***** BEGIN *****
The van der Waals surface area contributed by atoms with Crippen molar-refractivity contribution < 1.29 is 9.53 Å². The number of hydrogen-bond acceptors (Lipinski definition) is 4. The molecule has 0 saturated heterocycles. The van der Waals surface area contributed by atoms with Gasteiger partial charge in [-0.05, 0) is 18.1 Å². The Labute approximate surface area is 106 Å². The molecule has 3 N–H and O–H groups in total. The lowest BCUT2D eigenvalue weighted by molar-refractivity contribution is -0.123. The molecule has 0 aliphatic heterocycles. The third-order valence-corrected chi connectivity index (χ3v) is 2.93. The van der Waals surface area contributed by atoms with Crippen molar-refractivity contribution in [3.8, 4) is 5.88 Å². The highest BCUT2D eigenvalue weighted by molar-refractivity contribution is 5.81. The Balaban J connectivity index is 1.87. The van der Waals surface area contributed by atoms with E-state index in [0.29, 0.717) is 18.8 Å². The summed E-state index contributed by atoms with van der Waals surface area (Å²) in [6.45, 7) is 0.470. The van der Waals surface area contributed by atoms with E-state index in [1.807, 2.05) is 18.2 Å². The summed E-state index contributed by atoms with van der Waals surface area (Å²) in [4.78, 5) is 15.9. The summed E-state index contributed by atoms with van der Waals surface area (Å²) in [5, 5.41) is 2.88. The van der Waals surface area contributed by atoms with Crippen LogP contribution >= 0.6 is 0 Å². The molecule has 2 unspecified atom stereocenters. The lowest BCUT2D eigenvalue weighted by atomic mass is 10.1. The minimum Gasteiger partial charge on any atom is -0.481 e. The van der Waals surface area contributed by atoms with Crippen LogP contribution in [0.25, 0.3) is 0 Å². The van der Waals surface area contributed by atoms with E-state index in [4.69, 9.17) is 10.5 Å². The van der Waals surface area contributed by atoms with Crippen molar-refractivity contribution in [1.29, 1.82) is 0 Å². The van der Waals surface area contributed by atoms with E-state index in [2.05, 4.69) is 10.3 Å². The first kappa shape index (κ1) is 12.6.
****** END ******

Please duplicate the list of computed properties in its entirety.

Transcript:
The van der Waals surface area contributed by atoms with Crippen molar-refractivity contribution < 1.29 is 9.53 Å². The number of hydrogen-bond acceptors (Lipinski definition) is 4. The molecule has 0 saturated heterocycles. The van der Waals surface area contributed by atoms with Gasteiger partial charge in [-0.05, 0) is 18.1 Å². The Labute approximate surface area is 106 Å². The molecule has 3 N–H and O–H groups in total. The lowest BCUT2D eigenvalue weighted by molar-refractivity contribution is -0.123. The molecule has 0 aliphatic heterocycles. The third-order valence-corrected chi connectivity index (χ3v) is 2.93. The van der Waals surface area contributed by atoms with Crippen molar-refractivity contribution in [3.8, 4) is 5.88 Å². The highest BCUT2D eigenvalue weighted by molar-refractivity contribution is 5.81. The Balaban J connectivity index is 1.87. The van der Waals surface area contributed by atoms with E-state index in [0.29, 0.717) is 18.8 Å². The summed E-state index contributed by atoms with van der Waals surface area (Å²) in [6.45, 7) is 0.470. The van der Waals surface area contributed by atoms with E-state index in [1.807, 2.05) is 18.2 Å². The summed E-state index contributed by atoms with van der Waals surface area (Å²) in [4.78, 5) is 15.9. The summed E-state index contributed by atoms with van der Waals surface area (Å²) in [5, 5.41) is 2.88. The van der Waals surface area contributed by atoms with Crippen LogP contribution >= 0.6 is 0 Å². The molecule has 2 unspecified atom stereocenters. The lowest BCUT2D eigenvalue weighted by atomic mass is 10.1. The minimum Gasteiger partial charge on any atom is -0.481 e. The van der Waals surface area contributed by atoms with Crippen LogP contribution in [0.25, 0.3) is 0 Å². The van der Waals surface area contributed by atoms with E-state index in [4.69, 9.17) is 10.5 Å². The van der Waals surface area contributed by atoms with Crippen molar-refractivity contribution in [1.29, 1.82) is 0 Å². The van der Waals surface area contributed by atoms with E-state index in [2.05, 4.69) is 10.3 Å². The first kappa shape index (κ1) is 12.6.